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Homemade Crackers

Photo by Robyn Rosenfeldt

When we’re doing our best to make everything from scratch with the most wholesome ingredients and to avoid processed food and all the plastic trappings it brings, there is one food that can be our undoing. It’s that ultimate versatile snack food—crackers.

Wheat crackers, rice crackers, rice cakes, gluten free crackers— they all come in a plastic packet and are most likely made through an extrusion process in a factory that renders them highly indigestible. But still, they sure taste good. They are convenient, kids love them, and we can somehow convince ourselves that they’re just a vessel for the healthy toppings or dips we eat them with.

Is there a solution to this cracker dilemma? Yes there is. It might mean spending a bit more time in the kitchen to make these wholesome crackers from scratch but you won’t be disappointed. Your family will love them.

You can make large batches to have on hand to either bake fresh or store in the cupboard and use through the week. They are a great snack food, or can even make a meal if you are eating them with some good cheese or wholesome dips and toppings.


Photo by Robyn Rosenfeldt


1 cup sunflower meal (or whole sunflower seeds)

2 tsp pepitas

¼ cup chia seeds

1 egg

2 tbsp coconut oil

½ tsp salt

1 tsp fresh or dried herbs (optional)


  1. Preheat oven to 180ÅãC.
  2. If you like to grind your sunflower seeds fresh, you can
  3. do so in a blender first.
  4. Add pepitas and grind them briefly.
  5. Add all other ingredients and blend together into a dough.
  6. Place the dough on a tray lined with baking paper.
  7. Place another piece of baking paper on top and roll the dough flat with a rolling pin.
  8. Peel off the top layer of paper and score the crackers with a sharp knife into squares.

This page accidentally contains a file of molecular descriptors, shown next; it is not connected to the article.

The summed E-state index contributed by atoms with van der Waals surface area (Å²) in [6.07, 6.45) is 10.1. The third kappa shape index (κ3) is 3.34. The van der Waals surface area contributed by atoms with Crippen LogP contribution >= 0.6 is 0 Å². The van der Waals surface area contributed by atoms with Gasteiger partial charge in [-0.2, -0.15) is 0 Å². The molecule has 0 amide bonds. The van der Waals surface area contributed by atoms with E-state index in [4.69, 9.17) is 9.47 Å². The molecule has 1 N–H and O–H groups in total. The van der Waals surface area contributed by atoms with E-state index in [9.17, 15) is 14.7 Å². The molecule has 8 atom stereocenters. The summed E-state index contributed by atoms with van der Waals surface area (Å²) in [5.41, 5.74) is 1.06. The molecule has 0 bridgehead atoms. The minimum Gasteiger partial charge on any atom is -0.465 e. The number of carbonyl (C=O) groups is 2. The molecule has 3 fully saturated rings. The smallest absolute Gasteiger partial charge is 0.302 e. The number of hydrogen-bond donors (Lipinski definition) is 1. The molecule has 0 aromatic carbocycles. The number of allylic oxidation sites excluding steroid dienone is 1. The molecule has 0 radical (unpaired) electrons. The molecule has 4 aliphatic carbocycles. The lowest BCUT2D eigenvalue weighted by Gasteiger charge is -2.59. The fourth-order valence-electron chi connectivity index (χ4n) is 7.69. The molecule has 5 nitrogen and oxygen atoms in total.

9. Bake in oven for 15 minutes or until golden brown.
  10. Once cool, store in an airtight container.

You can double or triple the recipe and store the extra dough in the fridge until you are ready to bake them.


Photos by Robyn Rosenfeldt


1 cup walnuts soaked overnight then drained

1 cup sunflower seeds soaked overnight then drained

1 cup almonds soaked overnight then drained

1 medium tomato

1 cup chopped red onion

3 tbsp flaxseeds

2 tsp salt


  1. Put all ingredients in a food processor and blend into a chunky paste.
  2. Spread onto two dehydrator trays.
  3. Dehydrate until crispy, which may take a day, or day and night.
  4. When dry, break into pieces and store in an airtight container.


Photo by Robyn Rosenfeldt

These tasty and long lasting crispy crackers are a staple of Sardinian shepherds who needed sustenance on their long days in the mountains herding sheep.

They can be substituted for rice in a stew, soaked into a soup instead of pasta, or eaten with cheese and dips as a snack. I learnt to make Carta da Musica while working on yachts in the Mediterranean and have adapted the recipe to suit my sourdough breadmaking practises. I simply use the same recipe that I use for sourdough bread, and instead of forming a loaf, I roll it flat into crackers and bake. If you don’t normally bake sourdough bread, now’s a good time to start!


1 cup sourdough starter

2 ½ cups flour

1 ½ cups water

1 tsp salt

Fresh or dried rosemary

Extra salt (coarse is best) for sprinkling on top


  1. Mix starter, flour, water and 1 teaspoon of salt in a glass or ceramic bowl.
  2. Cover with a wet tea towel and leave it to rise for at least seven hours, up to 16 hours. This will ensure the sourdough process has broken down the indigestible parts of the grain and your crackers will make your gut happy.
  3. Depending on the flour you’ve used, your dough may be runny or firm (either way is fine). Line a few baking trays with baking paper and spread the dough as thin as you can on the trays—you can do this with wet hands or a spatula.
  4. Top the crackers with as much rosemary and coarse salt as you think you might like and bake until golden and crispy.
  5. Once cooled enough to handle, break up your crackers into edible pieces.


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